We recently had a Problem with the Raid Card in our Windows Server. We used this excuse to enlarge our storage Pool and implement a few other upgrades.

The current Setup is:

  • FreeNAS Server

The Server used is a Dell Poweredge R710 with dual Quad Core Xeon and 32 GB Ram. We intend to Upgrade to 64 GB in the near future. HDDs are 10x WD RED 4TB. They are connected to the server with an LSI SAS 9201-16e. The FreeNAS Server should be connected to a Windows Server with two parallel 10Gbps connections. The Cards used are Mellanox MNPH29D-XTR in both the FreeNAS Server and the Windows Server.

  • Windows Server

The Windows Server is a HP Proliant DL380 G7 with two hexa core Xeon CPUs. This server should manage the iSCSI share of the FreeNAS and assign user permissions.

Our Problem is the following. When I connect one iSCSI connection in windows I get the following speed test Results (looking only at sequential read and write):

Sequential Read (Q= 32,T= 1) : 1180.009 MB/s

Sequential Write (Q= 32,T= 1) : 880.378 MB/s

Wen I connect a second iSCSI connection and tell windows it is looking at the same storage pool, I get the following result:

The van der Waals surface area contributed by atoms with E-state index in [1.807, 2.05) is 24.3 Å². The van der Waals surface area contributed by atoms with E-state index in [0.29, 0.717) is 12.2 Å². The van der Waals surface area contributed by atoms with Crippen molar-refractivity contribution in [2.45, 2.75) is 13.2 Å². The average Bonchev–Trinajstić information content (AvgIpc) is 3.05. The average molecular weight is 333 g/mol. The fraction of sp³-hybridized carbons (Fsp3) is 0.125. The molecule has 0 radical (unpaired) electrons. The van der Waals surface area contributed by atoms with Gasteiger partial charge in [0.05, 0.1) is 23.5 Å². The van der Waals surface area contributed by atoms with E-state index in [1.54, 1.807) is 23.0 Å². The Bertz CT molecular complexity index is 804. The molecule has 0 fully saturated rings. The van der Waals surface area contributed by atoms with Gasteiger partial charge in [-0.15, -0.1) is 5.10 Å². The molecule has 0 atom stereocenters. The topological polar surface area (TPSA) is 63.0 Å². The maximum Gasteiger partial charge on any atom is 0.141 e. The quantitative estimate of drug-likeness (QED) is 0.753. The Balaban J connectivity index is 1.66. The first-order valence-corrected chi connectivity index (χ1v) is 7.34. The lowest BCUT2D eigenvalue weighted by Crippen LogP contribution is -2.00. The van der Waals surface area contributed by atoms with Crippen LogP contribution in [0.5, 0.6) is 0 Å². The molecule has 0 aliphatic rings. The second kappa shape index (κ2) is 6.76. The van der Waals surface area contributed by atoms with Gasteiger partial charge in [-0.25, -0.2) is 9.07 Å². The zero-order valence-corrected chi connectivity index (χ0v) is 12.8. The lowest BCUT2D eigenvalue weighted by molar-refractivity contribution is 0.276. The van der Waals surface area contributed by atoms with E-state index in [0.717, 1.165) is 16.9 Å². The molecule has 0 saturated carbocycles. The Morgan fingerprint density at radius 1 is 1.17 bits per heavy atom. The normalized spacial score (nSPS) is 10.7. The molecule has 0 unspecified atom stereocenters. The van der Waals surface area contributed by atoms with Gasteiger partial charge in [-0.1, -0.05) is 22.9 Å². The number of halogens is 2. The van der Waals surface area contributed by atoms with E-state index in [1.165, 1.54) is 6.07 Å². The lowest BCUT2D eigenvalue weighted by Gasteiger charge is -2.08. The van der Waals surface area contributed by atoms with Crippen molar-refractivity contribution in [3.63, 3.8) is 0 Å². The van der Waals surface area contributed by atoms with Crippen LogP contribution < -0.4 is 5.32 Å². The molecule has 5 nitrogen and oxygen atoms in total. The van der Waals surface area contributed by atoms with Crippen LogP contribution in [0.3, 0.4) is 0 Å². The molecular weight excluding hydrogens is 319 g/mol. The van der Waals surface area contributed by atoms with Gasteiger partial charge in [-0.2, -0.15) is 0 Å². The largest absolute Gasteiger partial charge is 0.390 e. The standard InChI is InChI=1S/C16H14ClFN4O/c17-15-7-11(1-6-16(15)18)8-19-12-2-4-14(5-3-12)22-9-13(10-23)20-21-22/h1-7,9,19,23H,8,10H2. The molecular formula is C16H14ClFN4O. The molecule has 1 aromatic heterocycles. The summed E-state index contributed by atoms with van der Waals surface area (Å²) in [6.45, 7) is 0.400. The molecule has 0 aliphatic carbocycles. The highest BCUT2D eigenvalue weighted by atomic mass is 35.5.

Sequential Read (Q= 32,T= 1) : 1613.847 MB/s

Sequential Write (Q= 32,T= 1) : 542.431 MB/s

The read speed is close to the maximum speed of the drive array. With ZFS tuning I got close. What irritates me, and what I do not understand is why the write speed went down. I made no changes to the FreeNAS system in between these tests.

Does anyone have any ideas? what could I try? am I fundamentally misunderstanding MPIO and expecting something that shouldn't work?

Thanks for your help.

  • 2
    What type of RAID have you configured? What is MPIO policy on the Windows Server? May 11, 2017 at 9:06

1 Answer 1


I would suggest you to double check the RAID configuration you have and enabled MPIO policy. It seems to be a normal behavior for the case of RAID 5/6 usage, the write performance of those lack on multiple writes.

Since you have directly connected two nodes, the hyperconvderged scenario looks beneficially here. The configuration of shared storage on top of local underlying one provides you with benefits like failover, redundancy and multipathing. You can try the setup using HPE VSA or StarWind Virtual SAN that do the job of shared storage mirrored between clustered nodes. Essentially, the solution also allows deploying an iSCSI storage in a standalone (converged) scenario kind you have currently.

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